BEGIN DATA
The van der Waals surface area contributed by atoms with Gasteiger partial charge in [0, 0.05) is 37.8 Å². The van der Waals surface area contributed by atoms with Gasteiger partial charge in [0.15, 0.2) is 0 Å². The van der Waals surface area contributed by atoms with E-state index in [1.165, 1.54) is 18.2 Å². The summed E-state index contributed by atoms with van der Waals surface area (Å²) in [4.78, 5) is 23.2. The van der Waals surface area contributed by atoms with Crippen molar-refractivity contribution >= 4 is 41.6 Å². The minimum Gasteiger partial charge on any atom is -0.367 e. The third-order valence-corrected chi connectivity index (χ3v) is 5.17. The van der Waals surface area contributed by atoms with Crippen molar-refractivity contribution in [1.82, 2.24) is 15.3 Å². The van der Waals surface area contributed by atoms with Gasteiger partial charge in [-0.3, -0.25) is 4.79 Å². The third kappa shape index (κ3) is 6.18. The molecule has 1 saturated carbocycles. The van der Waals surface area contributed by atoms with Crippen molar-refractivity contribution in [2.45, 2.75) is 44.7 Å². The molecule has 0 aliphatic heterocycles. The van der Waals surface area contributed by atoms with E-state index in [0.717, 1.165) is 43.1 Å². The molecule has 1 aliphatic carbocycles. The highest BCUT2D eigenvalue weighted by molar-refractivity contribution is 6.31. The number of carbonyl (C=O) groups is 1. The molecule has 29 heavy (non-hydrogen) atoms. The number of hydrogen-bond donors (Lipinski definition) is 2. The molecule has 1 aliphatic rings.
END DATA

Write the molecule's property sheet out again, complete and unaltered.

The van der Waals surface area contributed by atoms with Gasteiger partial charge in [0, 0.05) is 37.8 Å². The van der Waals surface area contributed by atoms with Gasteiger partial charge in [0.15, 0.2) is 0 Å². The van der Waals surface area contributed by atoms with E-state index in [1.165, 1.54) is 18.2 Å². The summed E-state index contributed by atoms with van der Waals surface area (Å²) in [4.78, 5) is 23.2. The van der Waals surface area contributed by atoms with Crippen molar-refractivity contribution >= 4 is 41.6 Å². The minimum Gasteiger partial charge on any atom is -0.367 e. The third-order valence-corrected chi connectivity index (χ3v) is 5.17. The van der Waals surface area contributed by atoms with Crippen molar-refractivity contribution in [1.82, 2.24) is 15.3 Å². The van der Waals surface area contributed by atoms with Gasteiger partial charge in [-0.3, -0.25) is 4.79 Å². The third kappa shape index (κ3) is 6.18. The molecule has 1 saturated carbocycles. The van der Waals surface area contributed by atoms with Crippen molar-refractivity contribution in [2.45, 2.75) is 44.7 Å². The molecule has 0 aliphatic heterocycles. The van der Waals surface area contributed by atoms with E-state index in [0.717, 1.165) is 43.1 Å². The molecule has 1 aliphatic carbocycles. The highest BCUT2D eigenvalue weighted by molar-refractivity contribution is 6.31. The number of carbonyl (C=O) groups is 1. The molecule has 29 heavy (non-hydrogen) atoms. The number of hydrogen-bond donors (Lipinski definition) is 2. The molecule has 1 aliphatic rings.